Segment 1: The woman who coined 'white fragility' unpacks the meaning of the term.

Robin DiAngelo first started noticing what she now calls 'white fragility' about twenty years ago, when she worked alongside people of color as a diversity trainer. The resulting research culminated in a book that's been a New York Times Bestseller for more than a year. It's also elicited death threats.

Segment 1: The host of The Splendid Table stops by on a Kansas City visit.

Francis Lam is the son of immigrants, the father of a toddler, and a rising star in the food world. Hear his take on how something as simple as food ties into complex, multi-layered personal stories, in his life and in our culture.

  • Francis Lam, host, The Splendid Table

Segment 2: Bob Dylan may not be forever young, but a lot of his fans are.

Segment 1: A famous crossword puzzle creator makes Kansas City his home.

David Steinberg has been making crossword puzzles since he was 12, and getting them published in the New York Times since he was 14. He's just moved to Kansas City. In this conversation, he talks about sleeping on Will Shortz's couch, and other career milestones.

Segment 1: A Kansas City avocado toast tutorial.

Avocado toast is very popular. We get explanations, tips and recommendations from a local fan, who also happens to be a nutrition expert.

Segment 2: A search for great neighborhood coffee shops.

Segment 1: An artist makes us look more closely at the disposable still life piling up on the kitchen table.

When Yoonmi Nam looks at the takeout containers, junk mail and plastic bags that accumulate around her, she sees a still life. Translating these objects into ceramics and putting them on a pedestal, she gives weight and permanence to the things that briefly populate our lives before getting tossed aside.

Segment 1: A Kansas City dance performance is a transatlantic collaboration.

Krystle Warren and Brad Cox have been musical collaborators for years, continuing to make music together across an ocean. As Warren prepares to head from Paris to Kansas City for an October performance, the two discuss their shared history and their craft.

Segment 1: A mass shooting on Central Avenue leaves a community grief-stricken.

Our reporter describes the weekend's shocking news from Wyandotte County, and a community leader asks Kansas Citians to understand what happened as an isolated incident that struck a growing, hard-working, tight-knit neighborhood.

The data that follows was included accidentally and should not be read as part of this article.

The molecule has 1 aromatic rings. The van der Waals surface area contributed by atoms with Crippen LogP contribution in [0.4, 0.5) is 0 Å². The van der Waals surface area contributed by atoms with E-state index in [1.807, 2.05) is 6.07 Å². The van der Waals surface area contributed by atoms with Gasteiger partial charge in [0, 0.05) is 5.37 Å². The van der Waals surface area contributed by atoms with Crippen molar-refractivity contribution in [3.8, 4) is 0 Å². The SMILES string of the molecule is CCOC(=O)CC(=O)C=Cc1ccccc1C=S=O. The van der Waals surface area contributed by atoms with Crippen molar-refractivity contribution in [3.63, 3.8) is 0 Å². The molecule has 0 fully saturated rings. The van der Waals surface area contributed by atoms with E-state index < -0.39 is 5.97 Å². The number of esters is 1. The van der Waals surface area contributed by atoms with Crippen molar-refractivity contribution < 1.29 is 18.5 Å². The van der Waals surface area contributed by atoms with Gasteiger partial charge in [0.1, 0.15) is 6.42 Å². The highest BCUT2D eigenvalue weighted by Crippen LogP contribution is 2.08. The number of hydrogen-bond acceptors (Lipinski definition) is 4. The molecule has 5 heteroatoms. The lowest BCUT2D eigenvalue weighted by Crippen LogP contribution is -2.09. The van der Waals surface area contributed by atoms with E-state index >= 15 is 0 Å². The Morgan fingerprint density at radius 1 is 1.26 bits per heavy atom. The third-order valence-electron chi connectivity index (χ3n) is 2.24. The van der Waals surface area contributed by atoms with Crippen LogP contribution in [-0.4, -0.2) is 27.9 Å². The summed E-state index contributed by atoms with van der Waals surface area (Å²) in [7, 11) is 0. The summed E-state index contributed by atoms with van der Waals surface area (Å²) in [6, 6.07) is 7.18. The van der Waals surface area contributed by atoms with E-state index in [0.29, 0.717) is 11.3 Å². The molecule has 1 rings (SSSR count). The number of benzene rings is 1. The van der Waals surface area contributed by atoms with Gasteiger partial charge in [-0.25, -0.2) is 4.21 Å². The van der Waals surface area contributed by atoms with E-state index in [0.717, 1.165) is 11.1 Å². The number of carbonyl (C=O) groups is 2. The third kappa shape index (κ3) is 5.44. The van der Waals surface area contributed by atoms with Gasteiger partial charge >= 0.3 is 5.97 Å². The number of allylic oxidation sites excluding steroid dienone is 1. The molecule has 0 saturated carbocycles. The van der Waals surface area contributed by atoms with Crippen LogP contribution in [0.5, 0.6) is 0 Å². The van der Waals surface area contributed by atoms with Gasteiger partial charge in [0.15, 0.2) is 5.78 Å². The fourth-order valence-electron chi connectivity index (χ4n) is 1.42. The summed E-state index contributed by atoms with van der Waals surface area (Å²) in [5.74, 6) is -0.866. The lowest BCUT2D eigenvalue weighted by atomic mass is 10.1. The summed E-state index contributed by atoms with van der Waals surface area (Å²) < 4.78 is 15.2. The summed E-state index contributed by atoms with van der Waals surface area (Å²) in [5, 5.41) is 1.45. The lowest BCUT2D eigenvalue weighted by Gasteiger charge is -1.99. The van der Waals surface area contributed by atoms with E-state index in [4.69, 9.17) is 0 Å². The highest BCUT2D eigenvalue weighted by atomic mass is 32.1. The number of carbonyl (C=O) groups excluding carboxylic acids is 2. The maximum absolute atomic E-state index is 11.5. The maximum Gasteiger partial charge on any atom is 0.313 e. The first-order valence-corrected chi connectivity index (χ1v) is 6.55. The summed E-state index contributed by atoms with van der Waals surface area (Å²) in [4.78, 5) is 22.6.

Segment 1: New research on how climate change coverage varies from country to country.

A KU journalism professor is at the forefront of research into how climate change stories are framed by journalists based on where on the globe they are working. The greatest divide occurs along the lines of relative wealth and economic development.

Seventy large portraits in the courtyard of the National World War I Museum and Memorial put visitors face-to-face with Holocaust survivors.

Country Music

Sep 27, 2019

Ken Burns' Country Music series inspires interviews with Kansas City musicians about what country music means to them.

Segment 1: Generational differences in responding to climate change are complex.

Last week's climate strikes in Kansas City were organized by a young Kansas Citian who left the film industry and moved halfway across the country to take on this fight. His story represents a differing sense of urgency around climate change, but more than that, too. 

Americans spend an average of 90,000 hours at work in a lifetime. So what we do at work isn't separate from life. It is life. At a recent event hosted by Central Standard, people gathered to tell true stories from life on the job. We're sharing a few of those stories with you here.

Segment 1: A new documentary explores the life of abstract expressionist painter Albert Bloch.

Albert Bloch lived the final decades of his life in Lawrence, Kansas. But at the height of his career, he was a member of a band of artists that helped create modernism in Europe.

The University of Missouri is hosting a campuswide open house this Saturday, April 13, offering a behind-the-scenes look at the MU community. This is the first ever Show Me Mizzou Day and will have events that range from academics to athletics.

In total, there are more than 100 activities which will begin at 10 a.m. and wrap up at 2 p.m. These events include “Saturday Morning Science,” a special presentation from Nobel Laureate and MU professor emeritus George Smith, tours of various academic facilities and a peak into the Ellis Library rare books vault.